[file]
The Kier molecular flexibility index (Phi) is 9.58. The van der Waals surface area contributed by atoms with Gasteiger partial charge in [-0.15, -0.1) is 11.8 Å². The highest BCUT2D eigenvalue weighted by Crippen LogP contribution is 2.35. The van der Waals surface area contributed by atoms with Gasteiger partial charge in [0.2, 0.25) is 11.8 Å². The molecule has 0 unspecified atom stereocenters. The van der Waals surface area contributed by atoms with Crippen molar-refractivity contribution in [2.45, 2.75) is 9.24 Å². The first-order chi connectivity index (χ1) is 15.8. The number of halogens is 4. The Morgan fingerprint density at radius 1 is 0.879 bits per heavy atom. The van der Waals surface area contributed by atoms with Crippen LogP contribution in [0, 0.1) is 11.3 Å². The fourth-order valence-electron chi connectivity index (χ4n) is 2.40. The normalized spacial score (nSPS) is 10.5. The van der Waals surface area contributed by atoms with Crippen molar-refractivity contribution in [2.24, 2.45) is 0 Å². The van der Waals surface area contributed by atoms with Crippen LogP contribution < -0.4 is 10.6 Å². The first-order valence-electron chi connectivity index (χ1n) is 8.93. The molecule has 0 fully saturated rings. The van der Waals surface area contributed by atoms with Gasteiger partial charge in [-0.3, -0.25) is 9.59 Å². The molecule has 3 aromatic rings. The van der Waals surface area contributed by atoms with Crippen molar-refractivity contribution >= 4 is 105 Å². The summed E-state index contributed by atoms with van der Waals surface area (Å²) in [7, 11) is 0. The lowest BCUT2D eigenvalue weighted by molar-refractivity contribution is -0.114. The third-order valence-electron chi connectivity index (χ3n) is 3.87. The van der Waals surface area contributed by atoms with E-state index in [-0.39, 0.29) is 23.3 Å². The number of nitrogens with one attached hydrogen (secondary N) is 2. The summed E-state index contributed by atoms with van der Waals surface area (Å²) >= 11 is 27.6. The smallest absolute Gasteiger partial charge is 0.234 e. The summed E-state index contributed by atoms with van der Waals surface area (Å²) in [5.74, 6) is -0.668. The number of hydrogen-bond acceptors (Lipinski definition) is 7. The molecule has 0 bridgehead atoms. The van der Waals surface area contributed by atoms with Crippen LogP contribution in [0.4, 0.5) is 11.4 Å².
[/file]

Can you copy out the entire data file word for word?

The Kier molecular flexibility index (Phi) is 9.58. The van der Waals surface area contributed by atoms with Gasteiger partial charge in [-0.15, -0.1) is 11.8 Å². The highest BCUT2D eigenvalue weighted by Crippen LogP contribution is 2.35. The van der Waals surface area contributed by atoms with Gasteiger partial charge in [0.2, 0.25) is 11.8 Å². The molecule has 0 unspecified atom stereocenters. The van der Waals surface area contributed by atoms with Crippen molar-refractivity contribution in [2.45, 2.75) is 9.24 Å². The first-order chi connectivity index (χ1) is 15.8. The number of halogens is 4. The Morgan fingerprint density at radius 1 is 0.879 bits per heavy atom. The van der Waals surface area contributed by atoms with Crippen LogP contribution in [0, 0.1) is 11.3 Å². The fourth-order valence-electron chi connectivity index (χ4n) is 2.40. The normalized spacial score (nSPS) is 10.5. The van der Waals surface area contributed by atoms with Crippen molar-refractivity contribution in [2.24, 2.45) is 0 Å². The van der Waals surface area contributed by atoms with Crippen LogP contribution < -0.4 is 10.6 Å². The first-order valence-electron chi connectivity index (χ1n) is 8.93. The molecule has 0 fully saturated rings. The van der Waals surface area contributed by atoms with Gasteiger partial charge in [-0.3, -0.25) is 9.59 Å². The molecule has 3 aromatic rings. The van der Waals surface area contributed by atoms with Crippen molar-refractivity contribution >= 4 is 105 Å². The summed E-state index contributed by atoms with van der Waals surface area (Å²) in [7, 11) is 0. The lowest BCUT2D eigenvalue weighted by molar-refractivity contribution is -0.114. The third-order valence-electron chi connectivity index (χ3n) is 3.87. The van der Waals surface area contributed by atoms with E-state index in [-0.39, 0.29) is 23.3 Å². The number of nitrogens with one attached hydrogen (secondary N) is 2. The summed E-state index contributed by atoms with van der Waals surface area (Å²) >= 11 is 27.6. The smallest absolute Gasteiger partial charge is 0.234 e. The summed E-state index contributed by atoms with van der Waals surface area (Å²) in [5.74, 6) is -0.668. The number of hydrogen-bond acceptors (Lipinski definition) is 7. The molecule has 0 bridgehead atoms. The van der Waals surface area contributed by atoms with Crippen LogP contribution in [0.4, 0.5) is 11.4 Å².